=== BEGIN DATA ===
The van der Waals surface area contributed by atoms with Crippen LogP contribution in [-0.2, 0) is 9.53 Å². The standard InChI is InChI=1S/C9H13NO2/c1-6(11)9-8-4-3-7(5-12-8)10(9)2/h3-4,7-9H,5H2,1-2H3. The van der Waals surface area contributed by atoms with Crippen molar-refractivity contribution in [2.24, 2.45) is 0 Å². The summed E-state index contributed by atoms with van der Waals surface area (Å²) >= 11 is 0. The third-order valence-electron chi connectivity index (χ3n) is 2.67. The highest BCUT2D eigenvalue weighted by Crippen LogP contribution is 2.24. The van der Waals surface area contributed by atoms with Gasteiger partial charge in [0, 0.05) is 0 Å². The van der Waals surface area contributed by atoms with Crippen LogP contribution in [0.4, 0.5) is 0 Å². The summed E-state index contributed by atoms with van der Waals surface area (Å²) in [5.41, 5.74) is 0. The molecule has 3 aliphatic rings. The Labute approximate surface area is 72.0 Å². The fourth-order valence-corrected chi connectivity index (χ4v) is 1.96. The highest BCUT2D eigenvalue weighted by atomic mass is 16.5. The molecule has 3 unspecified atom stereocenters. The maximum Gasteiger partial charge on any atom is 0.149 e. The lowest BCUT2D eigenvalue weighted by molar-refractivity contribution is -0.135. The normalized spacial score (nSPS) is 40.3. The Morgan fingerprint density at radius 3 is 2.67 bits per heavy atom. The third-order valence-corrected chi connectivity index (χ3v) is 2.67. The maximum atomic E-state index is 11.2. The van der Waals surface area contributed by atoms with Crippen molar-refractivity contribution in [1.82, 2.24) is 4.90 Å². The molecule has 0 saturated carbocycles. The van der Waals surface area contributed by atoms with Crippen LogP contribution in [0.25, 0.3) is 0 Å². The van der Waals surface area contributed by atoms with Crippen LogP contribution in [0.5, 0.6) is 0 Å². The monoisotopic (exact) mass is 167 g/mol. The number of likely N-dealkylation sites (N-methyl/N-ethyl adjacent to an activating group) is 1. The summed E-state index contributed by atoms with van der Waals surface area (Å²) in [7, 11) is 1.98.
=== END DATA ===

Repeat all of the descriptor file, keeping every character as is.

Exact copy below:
The van der Waals surface area contributed by atoms with Crippen LogP contribution in [-0.2, 0) is 9.53 Å². The standard InChI is InChI=1S/C9H13NO2/c1-6(11)9-8-4-3-7(5-12-8)10(9)2/h3-4,7-9H,5H2,1-2H3. The van der Waals surface area contributed by atoms with Crippen molar-refractivity contribution in [2.24, 2.45) is 0 Å². The summed E-state index contributed by atoms with van der Waals surface area (Å²) >= 11 is 0. The third-order valence-electron chi connectivity index (χ3n) is 2.67. The highest BCUT2D eigenvalue weighted by Crippen LogP contribution is 2.24. The van der Waals surface area contributed by atoms with Gasteiger partial charge in [0, 0.05) is 0 Å². The van der Waals surface area contributed by atoms with Crippen LogP contribution in [0.4, 0.5) is 0 Å². The summed E-state index contributed by atoms with van der Waals surface area (Å²) in [5.41, 5.74) is 0. The molecule has 3 aliphatic rings. The Labute approximate surface area is 72.0 Å². The fourth-order valence-corrected chi connectivity index (χ4v) is 1.96. The highest BCUT2D eigenvalue weighted by atomic mass is 16.5. The molecule has 3 unspecified atom stereocenters. The maximum Gasteiger partial charge on any atom is 0.149 e. The lowest BCUT2D eigenvalue weighted by molar-refractivity contribution is -0.135. The normalized spacial score (nSPS) is 40.3. The Morgan fingerprint density at radius 3 is 2.67 bits per heavy atom. The third-order valence-corrected chi connectivity index (χ3v) is 2.67. The maximum atomic E-state index is 11.2. The van der Waals surface area contributed by atoms with Crippen molar-refractivity contribution in [1.82, 2.24) is 4.90 Å². The molecule has 0 saturated carbocycles. The van der Waals surface area contributed by atoms with Crippen LogP contribution in [0.25, 0.3) is 0 Å². The van der Waals surface area contributed by atoms with Crippen LogP contribution in [0.5, 0.6) is 0 Å². The monoisotopic (exact) mass is 167 g/mol. The number of likely N-dealkylation sites (N-methyl/N-ethyl adjacent to an activating group) is 1. The summed E-state index contributed by atoms with van der Waals surface area (Å²) in [7, 11) is 1.98.